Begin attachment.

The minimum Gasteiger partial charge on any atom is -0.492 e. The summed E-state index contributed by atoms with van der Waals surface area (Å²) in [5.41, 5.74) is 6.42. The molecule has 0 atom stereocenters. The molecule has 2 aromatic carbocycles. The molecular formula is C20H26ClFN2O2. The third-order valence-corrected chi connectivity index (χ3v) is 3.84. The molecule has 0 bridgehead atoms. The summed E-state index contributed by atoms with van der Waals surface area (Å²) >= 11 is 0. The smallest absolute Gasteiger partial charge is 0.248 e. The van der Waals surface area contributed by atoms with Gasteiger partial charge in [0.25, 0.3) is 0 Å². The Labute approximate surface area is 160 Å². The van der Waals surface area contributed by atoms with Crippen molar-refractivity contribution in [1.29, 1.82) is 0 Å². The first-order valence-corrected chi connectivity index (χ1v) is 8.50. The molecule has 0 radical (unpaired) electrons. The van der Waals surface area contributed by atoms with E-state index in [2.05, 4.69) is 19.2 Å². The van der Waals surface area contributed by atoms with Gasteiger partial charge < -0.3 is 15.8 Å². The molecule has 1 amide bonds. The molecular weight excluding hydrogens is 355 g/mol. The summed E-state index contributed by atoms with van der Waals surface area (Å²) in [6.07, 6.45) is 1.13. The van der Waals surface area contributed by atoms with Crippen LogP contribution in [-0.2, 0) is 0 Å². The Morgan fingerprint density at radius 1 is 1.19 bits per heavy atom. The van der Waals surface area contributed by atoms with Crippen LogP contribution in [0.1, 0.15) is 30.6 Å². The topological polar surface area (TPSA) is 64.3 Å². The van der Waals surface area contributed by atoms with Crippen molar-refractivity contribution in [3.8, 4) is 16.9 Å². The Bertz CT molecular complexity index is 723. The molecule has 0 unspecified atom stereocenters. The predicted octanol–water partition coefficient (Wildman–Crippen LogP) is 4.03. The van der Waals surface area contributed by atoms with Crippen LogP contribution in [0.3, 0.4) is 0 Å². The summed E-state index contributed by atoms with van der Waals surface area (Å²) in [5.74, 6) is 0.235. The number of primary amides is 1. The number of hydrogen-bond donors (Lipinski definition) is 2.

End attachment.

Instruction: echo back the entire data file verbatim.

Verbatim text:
The minimum Gasteiger partial charge on any atom is -0.492 e. The summed E-state index contributed by atoms with van der Waals surface area (Å²) in [5.41, 5.74) is 6.42. The molecule has 0 atom stereocenters. The molecule has 2 aromatic carbocycles. The molecular formula is C20H26ClFN2O2. The third-order valence-corrected chi connectivity index (χ3v) is 3.84. The molecule has 0 bridgehead atoms. The summed E-state index contributed by atoms with van der Waals surface area (Å²) >= 11 is 0. The smallest absolute Gasteiger partial charge is 0.248 e. The van der Waals surface area contributed by atoms with Gasteiger partial charge in [0.25, 0.3) is 0 Å². The Labute approximate surface area is 160 Å². The van der Waals surface area contributed by atoms with Crippen molar-refractivity contribution in [1.29, 1.82) is 0 Å². The first-order valence-corrected chi connectivity index (χ1v) is 8.50. The molecule has 0 radical (unpaired) electrons. The van der Waals surface area contributed by atoms with E-state index in [2.05, 4.69) is 19.2 Å². The van der Waals surface area contributed by atoms with Gasteiger partial charge < -0.3 is 15.8 Å². The molecule has 1 amide bonds. The molecular weight excluding hydrogens is 355 g/mol. The summed E-state index contributed by atoms with van der Waals surface area (Å²) in [6.07, 6.45) is 1.13. The van der Waals surface area contributed by atoms with Crippen LogP contribution in [-0.2, 0) is 0 Å². The Morgan fingerprint density at radius 1 is 1.19 bits per heavy atom. The van der Waals surface area contributed by atoms with Crippen LogP contribution in [0.1, 0.15) is 30.6 Å². The topological polar surface area (TPSA) is 64.3 Å². The van der Waals surface area contributed by atoms with Crippen molar-refractivity contribution in [3.8, 4) is 16.9 Å². The Bertz CT molecular complexity index is 723. The molecule has 0 unspecified atom stereocenters. The predicted octanol–water partition coefficient (Wildman–Crippen LogP) is 4.03. The van der Waals surface area contributed by atoms with Crippen LogP contribution in [0.3, 0.4) is 0 Å². The summed E-state index contributed by atoms with van der Waals surface area (Å²) in [5.74, 6) is 0.235. The number of primary amides is 1. The number of hydrogen-bond donors (Lipinski definition) is 2.